Let me give you an idea of what it feels like at a playoff game in Montreal.
The video picks up about four minutes in. As someone that has been to the Bell Centre, take my word for it when that torch lights up the ice you can’t even here yourself think.
It is electric, it is loud, it is an unbelievable atmosphere and if you are an opposing player, it is downright scary.
Now add a 2-0 series lead for the bleu blanc et rouge and you have a building that is ready to explode.
The Tampa Bay Lightning were in that exact situation last night. It was clear the pressure got to them right off the opening draw as the Lightning D let recently surging Rene Borque in alone on Anders Lindback. Borque made no mistake and opened the scoring 11 seconds into the game. The Canadiens kept the pressure on for the entire first period playing off the ecstatic crowd but were unable to score again.
The Lightning came on strong in the second and thanks to A, somewhat soft, call on Daniel Briere, were able to tie the game. Then came the controversy. With 4:22 left in the second period the Lightning had a goal called back because one of their players “impeded the goalies ability to be in a position to stop the puck”
Here is the rule straight from the NHL rule book:
RULE 69.1 “Goals should be disallowed only if: (1) an attacking player, either by his positioning or by contact, impairs the goalkeeper’s ability to move freely within his crease or defend his goal; or (2) an attacking player initiates intentional or deliberate contact with a goalkeeper, inside or outside of his goal crease. Incidental contact with a goalkeeper will be permitted, and resulting goals allowed, when such contact is initiated outside of the goal crease, provided the attacking player has made a reasonable effort to avoid such contact. The rule will be enforced exclusively in accordance with the on-ice judgment of the Referee(s), and not by means of video replay or review.”
The rule also states:
” The overriding rationale of this rule is that a goalkeeper should have the ability to move freely within his goal crease without being hindered by the actions of an attacking player. If an attacking player enters the goal crease and, by his actions, impairs the goalkeeper’s ability to defend his goal, and a goal is scored, the goal will be disallowed.”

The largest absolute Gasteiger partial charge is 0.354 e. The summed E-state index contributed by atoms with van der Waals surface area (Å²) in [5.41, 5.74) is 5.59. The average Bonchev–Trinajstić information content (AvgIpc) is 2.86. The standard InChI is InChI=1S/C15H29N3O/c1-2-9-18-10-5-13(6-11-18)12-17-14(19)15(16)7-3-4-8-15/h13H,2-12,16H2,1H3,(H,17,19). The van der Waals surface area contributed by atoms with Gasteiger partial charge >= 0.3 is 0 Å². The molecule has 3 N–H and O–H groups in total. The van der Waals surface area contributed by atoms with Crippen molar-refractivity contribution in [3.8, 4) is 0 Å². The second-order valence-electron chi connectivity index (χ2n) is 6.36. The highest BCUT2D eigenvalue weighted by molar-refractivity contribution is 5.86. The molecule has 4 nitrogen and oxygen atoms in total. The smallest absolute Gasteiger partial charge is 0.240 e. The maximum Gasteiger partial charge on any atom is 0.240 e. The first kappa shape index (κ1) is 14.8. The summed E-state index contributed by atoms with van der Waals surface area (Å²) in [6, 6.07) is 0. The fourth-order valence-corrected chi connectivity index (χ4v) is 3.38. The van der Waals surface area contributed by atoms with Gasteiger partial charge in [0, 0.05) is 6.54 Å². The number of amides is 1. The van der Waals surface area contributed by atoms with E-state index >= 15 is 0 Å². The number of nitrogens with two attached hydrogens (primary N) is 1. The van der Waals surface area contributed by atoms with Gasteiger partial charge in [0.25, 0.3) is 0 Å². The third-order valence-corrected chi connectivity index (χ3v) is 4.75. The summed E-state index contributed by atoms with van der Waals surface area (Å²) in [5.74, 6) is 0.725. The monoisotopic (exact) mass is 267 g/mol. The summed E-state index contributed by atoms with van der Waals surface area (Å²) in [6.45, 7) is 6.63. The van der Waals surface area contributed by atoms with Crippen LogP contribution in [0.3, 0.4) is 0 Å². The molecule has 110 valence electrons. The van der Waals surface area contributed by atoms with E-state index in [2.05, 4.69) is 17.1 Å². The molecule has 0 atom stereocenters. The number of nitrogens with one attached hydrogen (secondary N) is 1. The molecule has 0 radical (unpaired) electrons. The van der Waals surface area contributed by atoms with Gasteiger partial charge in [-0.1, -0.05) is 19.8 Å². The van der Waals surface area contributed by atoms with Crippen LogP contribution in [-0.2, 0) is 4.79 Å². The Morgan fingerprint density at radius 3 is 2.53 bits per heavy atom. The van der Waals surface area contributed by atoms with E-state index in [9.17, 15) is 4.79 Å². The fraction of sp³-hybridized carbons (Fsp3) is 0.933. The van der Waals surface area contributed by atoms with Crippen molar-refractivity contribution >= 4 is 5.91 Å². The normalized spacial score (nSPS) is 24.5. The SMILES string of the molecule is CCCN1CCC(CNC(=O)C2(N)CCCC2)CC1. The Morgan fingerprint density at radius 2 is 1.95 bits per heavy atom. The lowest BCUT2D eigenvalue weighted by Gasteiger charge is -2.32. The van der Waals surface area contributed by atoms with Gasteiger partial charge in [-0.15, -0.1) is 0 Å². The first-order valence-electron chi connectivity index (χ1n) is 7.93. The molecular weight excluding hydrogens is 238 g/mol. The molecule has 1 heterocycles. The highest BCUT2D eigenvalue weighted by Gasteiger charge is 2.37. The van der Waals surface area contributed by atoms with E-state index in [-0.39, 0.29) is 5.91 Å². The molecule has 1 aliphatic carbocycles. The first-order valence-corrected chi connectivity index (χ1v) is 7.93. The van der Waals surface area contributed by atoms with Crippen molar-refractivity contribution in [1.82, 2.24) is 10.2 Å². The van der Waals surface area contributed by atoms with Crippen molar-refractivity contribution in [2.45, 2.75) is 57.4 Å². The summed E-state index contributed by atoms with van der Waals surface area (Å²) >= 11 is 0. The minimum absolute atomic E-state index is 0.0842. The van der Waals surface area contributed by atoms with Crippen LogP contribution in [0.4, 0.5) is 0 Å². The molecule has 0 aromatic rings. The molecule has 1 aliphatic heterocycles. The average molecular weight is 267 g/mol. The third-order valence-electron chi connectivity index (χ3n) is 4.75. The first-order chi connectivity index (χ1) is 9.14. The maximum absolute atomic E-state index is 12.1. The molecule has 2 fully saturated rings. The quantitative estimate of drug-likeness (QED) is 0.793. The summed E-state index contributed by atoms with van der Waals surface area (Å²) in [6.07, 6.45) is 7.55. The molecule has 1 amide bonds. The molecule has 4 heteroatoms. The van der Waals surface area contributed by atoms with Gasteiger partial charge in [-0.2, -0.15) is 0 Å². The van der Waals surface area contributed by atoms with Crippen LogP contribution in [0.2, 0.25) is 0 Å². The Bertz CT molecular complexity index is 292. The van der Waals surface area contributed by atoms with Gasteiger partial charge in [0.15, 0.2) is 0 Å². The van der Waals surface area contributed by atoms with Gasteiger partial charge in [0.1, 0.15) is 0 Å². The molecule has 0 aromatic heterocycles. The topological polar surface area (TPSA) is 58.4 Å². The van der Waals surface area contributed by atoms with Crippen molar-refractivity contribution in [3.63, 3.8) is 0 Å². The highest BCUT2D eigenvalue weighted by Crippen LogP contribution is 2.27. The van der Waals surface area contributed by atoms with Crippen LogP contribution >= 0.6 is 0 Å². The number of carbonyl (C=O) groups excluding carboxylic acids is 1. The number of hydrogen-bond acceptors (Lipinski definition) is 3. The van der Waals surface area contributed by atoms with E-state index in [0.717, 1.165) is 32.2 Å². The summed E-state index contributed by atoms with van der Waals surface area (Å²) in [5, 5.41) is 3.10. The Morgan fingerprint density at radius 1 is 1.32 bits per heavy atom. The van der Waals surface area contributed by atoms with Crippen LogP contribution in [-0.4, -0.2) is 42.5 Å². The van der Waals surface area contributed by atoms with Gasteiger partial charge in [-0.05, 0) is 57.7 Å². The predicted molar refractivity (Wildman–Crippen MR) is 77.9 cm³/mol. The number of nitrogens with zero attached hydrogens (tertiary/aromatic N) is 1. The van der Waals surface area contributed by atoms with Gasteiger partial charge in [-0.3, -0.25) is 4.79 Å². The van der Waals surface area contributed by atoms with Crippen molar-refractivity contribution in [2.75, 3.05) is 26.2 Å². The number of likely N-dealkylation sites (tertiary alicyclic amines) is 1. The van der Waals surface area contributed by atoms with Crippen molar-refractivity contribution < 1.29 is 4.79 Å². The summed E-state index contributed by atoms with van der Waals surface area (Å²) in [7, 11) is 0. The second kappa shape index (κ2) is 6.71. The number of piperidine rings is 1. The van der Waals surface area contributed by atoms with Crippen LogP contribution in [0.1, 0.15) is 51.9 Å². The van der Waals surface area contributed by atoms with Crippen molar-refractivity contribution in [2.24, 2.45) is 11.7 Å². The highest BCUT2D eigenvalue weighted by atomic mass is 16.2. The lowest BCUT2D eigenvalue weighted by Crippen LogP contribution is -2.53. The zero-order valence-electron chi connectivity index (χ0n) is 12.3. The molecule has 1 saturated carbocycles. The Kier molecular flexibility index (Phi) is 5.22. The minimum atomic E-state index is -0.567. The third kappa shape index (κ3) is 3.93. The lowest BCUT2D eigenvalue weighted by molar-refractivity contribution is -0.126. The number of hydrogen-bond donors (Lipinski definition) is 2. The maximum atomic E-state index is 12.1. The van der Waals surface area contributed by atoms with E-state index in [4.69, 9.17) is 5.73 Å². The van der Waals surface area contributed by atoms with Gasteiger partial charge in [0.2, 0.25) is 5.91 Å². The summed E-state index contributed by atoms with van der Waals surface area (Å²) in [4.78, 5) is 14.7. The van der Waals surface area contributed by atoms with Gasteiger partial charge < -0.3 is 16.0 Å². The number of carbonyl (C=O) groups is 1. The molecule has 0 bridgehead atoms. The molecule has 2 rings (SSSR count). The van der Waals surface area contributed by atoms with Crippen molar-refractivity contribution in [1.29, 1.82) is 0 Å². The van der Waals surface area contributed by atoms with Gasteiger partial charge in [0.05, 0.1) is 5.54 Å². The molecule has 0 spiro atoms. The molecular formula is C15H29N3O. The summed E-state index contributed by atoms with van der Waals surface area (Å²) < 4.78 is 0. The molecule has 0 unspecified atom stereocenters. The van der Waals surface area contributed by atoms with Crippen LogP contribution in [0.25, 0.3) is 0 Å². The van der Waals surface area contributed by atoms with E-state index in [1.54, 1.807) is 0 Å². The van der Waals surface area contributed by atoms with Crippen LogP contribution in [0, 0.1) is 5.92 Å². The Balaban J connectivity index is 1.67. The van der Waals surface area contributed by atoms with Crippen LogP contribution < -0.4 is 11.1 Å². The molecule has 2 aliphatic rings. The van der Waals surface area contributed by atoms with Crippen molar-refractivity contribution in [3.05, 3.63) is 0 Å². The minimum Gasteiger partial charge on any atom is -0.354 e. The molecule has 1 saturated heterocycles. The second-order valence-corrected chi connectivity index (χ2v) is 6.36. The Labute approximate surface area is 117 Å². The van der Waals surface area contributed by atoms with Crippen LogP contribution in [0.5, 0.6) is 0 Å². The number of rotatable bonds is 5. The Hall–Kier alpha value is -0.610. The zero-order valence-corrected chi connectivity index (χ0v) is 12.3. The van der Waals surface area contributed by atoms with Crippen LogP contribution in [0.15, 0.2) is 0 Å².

Here is the disallowed goal from last night.
I'll let you decide if that is the right call or not. Either way it the game remained tied much to the dismay of Lightning head coach Jon Cooper. Cooper didn't love what happened next either. Just seconds after the disallowed goal, lightning captain Steven Stamkos took a knee to the back of the head. Stamkos laid motionless on the ice for a few seconds, he then attempted to stand up but clearly was not in a good place. He left the ice immediately and did not return until the third period. Many (including myself) wonder how he was allowed to return at all.
Once the dust of all this had settled, Montreal’s P.K. Subban got the fans on their feet by skating the puck around the entire offensive zone before spinning and putting a perfect pass on Brendan Gallagher's stick for the go ahead goal.
Tomas Plekanec added a goal from a sharp angle in the 3rd period to put Montreal up 3-1.
Tampa was able to get a goal back and make it interesting down the stretch when Matthew Carle scored from the point. Carey Price shut the door from then on.
After the dust settled on a crazy night at the Bell Centre, the Montreal Canadiens walked away with a 3-0 series lead.
Game 4 goes Tuesday from Montreal (CBC, RDS, NHLN-US, TSN 690) as the Canadiens have the opportunity to complete the sweep.
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